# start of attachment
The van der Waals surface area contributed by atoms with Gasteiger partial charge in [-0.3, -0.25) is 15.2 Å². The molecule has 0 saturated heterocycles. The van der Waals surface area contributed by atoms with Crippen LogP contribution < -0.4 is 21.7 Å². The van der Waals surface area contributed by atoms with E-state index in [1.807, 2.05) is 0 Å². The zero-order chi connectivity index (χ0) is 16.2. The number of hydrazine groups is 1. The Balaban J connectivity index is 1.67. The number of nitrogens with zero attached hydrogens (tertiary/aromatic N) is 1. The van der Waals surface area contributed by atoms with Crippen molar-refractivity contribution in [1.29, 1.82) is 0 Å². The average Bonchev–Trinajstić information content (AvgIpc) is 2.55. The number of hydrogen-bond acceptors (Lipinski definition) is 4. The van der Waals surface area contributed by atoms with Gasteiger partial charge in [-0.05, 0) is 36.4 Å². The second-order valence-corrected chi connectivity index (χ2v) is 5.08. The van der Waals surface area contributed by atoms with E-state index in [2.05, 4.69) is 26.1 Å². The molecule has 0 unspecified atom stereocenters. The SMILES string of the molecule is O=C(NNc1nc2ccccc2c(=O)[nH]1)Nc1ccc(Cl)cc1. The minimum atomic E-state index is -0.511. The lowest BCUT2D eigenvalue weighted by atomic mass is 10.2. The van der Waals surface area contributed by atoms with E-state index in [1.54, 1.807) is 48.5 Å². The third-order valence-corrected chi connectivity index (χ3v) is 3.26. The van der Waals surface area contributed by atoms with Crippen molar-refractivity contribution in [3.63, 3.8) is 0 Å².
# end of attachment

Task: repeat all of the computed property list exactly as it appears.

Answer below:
The van der Waals surface area contributed by atoms with Gasteiger partial charge in [-0.3, -0.25) is 15.2 Å². The molecule has 0 saturated heterocycles. The van der Waals surface area contributed by atoms with Crippen LogP contribution < -0.4 is 21.7 Å². The van der Waals surface area contributed by atoms with E-state index in [1.807, 2.05) is 0 Å². The zero-order chi connectivity index (χ0) is 16.2. The number of hydrazine groups is 1. The Balaban J connectivity index is 1.67. The number of nitrogens with zero attached hydrogens (tertiary/aromatic N) is 1. The van der Waals surface area contributed by atoms with Crippen molar-refractivity contribution in [1.29, 1.82) is 0 Å². The average Bonchev–Trinajstić information content (AvgIpc) is 2.55. The number of hydrogen-bond acceptors (Lipinski definition) is 4. The van der Waals surface area contributed by atoms with Gasteiger partial charge in [-0.05, 0) is 36.4 Å². The second-order valence-corrected chi connectivity index (χ2v) is 5.08. The van der Waals surface area contributed by atoms with E-state index in [2.05, 4.69) is 26.1 Å². The molecule has 0 unspecified atom stereocenters. The SMILES string of the molecule is O=C(NNc1nc2ccccc2c(=O)[nH]1)Nc1ccc(Cl)cc1. The minimum atomic E-state index is -0.511. The lowest BCUT2D eigenvalue weighted by atomic mass is 10.2. The van der Waals surface area contributed by atoms with E-state index in [1.54, 1.807) is 48.5 Å². The third-order valence-corrected chi connectivity index (χ3v) is 3.26. The van der Waals surface area contributed by atoms with Crippen molar-refractivity contribution in [3.63, 3.8) is 0 Å².